EDITORIAL: Menace of private armies

The existence of private armies in the country is a menace that must be viewed beyond the shortsighted political menagerie we always want to associate it with. On the contrary, these are actually pockets of feudalism that have been influenced by a host of socio-economic factors, chiefly due to familial, partisan, and opportunistic structures.

Of course, sociologists point the proliferation of the private armies to family hierarchies bound by traditions that have turned into images of gargoyles overtime. Some private militia forces, meanwhile, are also religious in association, the most significant being the Ecleo army in the island-province of Dinagat decades ago.

The lure of joining the private armies, moreover, is not just pecuniary; it is also about the power that comes with being issued guns either to secure a powerful figure or protect his assets. Among landowners, having a militia force means securing legally acquired lands or using it to grab other people’s lands.

Both ways, a private army outlines the essence of control and authority.

Private armies, sad to say, proliferate not because they cannot be controlled or regulated. Because they have become fixtures in society, they are getting the protection from regional, provincial, city, and municipal law enforcement agencies that arbitrarily issue memorandum orders, permits to carry firearms, and mission orders even if such functions are exclusive only to the designated firearms and explosives agencies.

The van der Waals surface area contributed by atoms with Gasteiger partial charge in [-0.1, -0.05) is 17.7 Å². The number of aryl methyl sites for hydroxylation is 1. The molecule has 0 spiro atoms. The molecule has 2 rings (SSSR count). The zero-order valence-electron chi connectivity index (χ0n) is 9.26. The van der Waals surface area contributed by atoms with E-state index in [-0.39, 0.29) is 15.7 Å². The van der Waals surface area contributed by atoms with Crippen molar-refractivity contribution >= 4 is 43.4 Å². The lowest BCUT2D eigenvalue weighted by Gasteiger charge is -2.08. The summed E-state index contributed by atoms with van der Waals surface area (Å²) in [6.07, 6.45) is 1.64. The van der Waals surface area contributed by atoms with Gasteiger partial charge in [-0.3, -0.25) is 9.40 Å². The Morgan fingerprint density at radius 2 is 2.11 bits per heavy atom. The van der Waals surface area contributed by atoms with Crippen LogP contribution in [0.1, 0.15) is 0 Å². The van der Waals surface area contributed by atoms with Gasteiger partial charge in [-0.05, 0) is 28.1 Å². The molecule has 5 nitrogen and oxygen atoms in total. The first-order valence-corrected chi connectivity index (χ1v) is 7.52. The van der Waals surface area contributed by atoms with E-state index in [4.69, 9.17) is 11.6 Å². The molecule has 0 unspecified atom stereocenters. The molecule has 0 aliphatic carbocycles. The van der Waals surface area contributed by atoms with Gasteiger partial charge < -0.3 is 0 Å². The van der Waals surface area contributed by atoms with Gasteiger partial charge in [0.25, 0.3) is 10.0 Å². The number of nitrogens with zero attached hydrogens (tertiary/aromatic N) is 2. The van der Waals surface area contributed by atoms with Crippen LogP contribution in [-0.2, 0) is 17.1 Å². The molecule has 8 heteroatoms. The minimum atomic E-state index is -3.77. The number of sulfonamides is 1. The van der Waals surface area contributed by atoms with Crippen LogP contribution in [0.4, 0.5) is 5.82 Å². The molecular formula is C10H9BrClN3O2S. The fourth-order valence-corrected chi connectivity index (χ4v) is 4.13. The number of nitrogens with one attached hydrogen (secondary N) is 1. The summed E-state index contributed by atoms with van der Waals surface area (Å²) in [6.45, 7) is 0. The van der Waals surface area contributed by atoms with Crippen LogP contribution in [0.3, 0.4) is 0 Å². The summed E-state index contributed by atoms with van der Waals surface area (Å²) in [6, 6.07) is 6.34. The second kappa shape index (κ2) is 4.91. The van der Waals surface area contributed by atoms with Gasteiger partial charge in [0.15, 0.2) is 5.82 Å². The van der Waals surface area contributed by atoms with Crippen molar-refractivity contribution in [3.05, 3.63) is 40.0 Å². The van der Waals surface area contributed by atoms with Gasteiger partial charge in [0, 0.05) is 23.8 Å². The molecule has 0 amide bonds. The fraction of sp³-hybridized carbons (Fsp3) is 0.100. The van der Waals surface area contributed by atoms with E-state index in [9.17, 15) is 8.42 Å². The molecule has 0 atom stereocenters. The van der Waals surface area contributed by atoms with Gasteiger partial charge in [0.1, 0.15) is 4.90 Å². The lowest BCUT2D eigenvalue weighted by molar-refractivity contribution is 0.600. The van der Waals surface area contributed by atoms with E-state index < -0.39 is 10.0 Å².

Dismantling private armies and, by extension, confiscating the firearms issued to their members, booth loose and licensed, is a challenging task. Because they have been allowed to prosper freely, the roots nurtured through the years make their undoing a dreadful task.

Private armies, moreover, are not just loose forces constituted by affluent persons by recruiting ordinary folks. Many of the militias are comprised of discharged soldiers, security guards, ex-convicts, thugs, fugitives, and hooligans, and active law enforcers who moonlight during their off hours often with the tacit recognition of their superiors.

On the other hand, well-organized militias that conform to legal parameters can be considered as ‘public protectors’ in case there is a breakdown of law and order or those in law enforcement have become passive to popular clamor. But no matter how ideal this perspective is, still we must treat private armies as a social feature that contrasts with what the fundamental law of the land requires.

To contain, control, or regulate private armies, the first steps are to implement what the laws demand, to make a no-nonsense effort in running after them and their loose firearms, and to conduct a continuing dialogue between those who own them. Even more significant will be the cutting of the umbilical cord that illicit links the private militias to law enforcement agencies, which has become the source of corrupt and unholy alliance.


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